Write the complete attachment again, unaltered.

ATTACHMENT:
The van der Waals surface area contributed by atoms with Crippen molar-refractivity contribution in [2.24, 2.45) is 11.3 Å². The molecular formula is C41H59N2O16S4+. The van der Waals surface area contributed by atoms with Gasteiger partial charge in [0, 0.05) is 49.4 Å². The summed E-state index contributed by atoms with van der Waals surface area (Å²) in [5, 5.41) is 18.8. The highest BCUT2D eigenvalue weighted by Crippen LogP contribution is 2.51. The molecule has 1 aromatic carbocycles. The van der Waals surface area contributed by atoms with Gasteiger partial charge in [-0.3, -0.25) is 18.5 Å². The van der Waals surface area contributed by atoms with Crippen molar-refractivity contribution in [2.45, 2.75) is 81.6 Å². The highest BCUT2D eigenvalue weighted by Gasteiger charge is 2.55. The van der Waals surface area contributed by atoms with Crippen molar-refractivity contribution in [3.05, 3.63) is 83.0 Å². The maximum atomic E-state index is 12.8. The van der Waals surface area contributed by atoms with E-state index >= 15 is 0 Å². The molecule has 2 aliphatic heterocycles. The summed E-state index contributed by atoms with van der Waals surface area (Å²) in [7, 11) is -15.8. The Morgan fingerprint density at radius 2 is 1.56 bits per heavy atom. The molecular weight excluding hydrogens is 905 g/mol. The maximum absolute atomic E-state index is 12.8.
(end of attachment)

The van der Waals surface area contributed by atoms with Crippen molar-refractivity contribution in [2.24, 2.45) is 11.3 Å². The molecular formula is C41H59N2O16S4+. The van der Waals surface area contributed by atoms with Gasteiger partial charge in [0, 0.05) is 49.4 Å². The summed E-state index contributed by atoms with van der Waals surface area (Å²) in [5, 5.41) is 18.8. The highest BCUT2D eigenvalue weighted by Crippen LogP contribution is 2.51. The molecule has 1 aromatic carbocycles. The van der Waals surface area contributed by atoms with Gasteiger partial charge in [-0.3, -0.25) is 18.5 Å². The van der Waals surface area contributed by atoms with Crippen molar-refractivity contribution in [2.45, 2.75) is 81.6 Å². The highest BCUT2D eigenvalue weighted by Gasteiger charge is 2.55. The van der Waals surface area contributed by atoms with Crippen molar-refractivity contribution in [3.05, 3.63) is 83.0 Å². The maximum atomic E-state index is 12.8. The van der Waals surface area contributed by atoms with E-state index >= 15 is 0 Å². The molecule has 2 aliphatic heterocycles. The summed E-state index contributed by atoms with van der Waals surface area (Å²) in [7, 11) is -15.8. The Morgan fingerprint density at radius 2 is 1.56 bits per heavy atom. The molecular weight excluding hydrogens is 905 g/mol. The maximum absolute atomic E-state index is 12.8.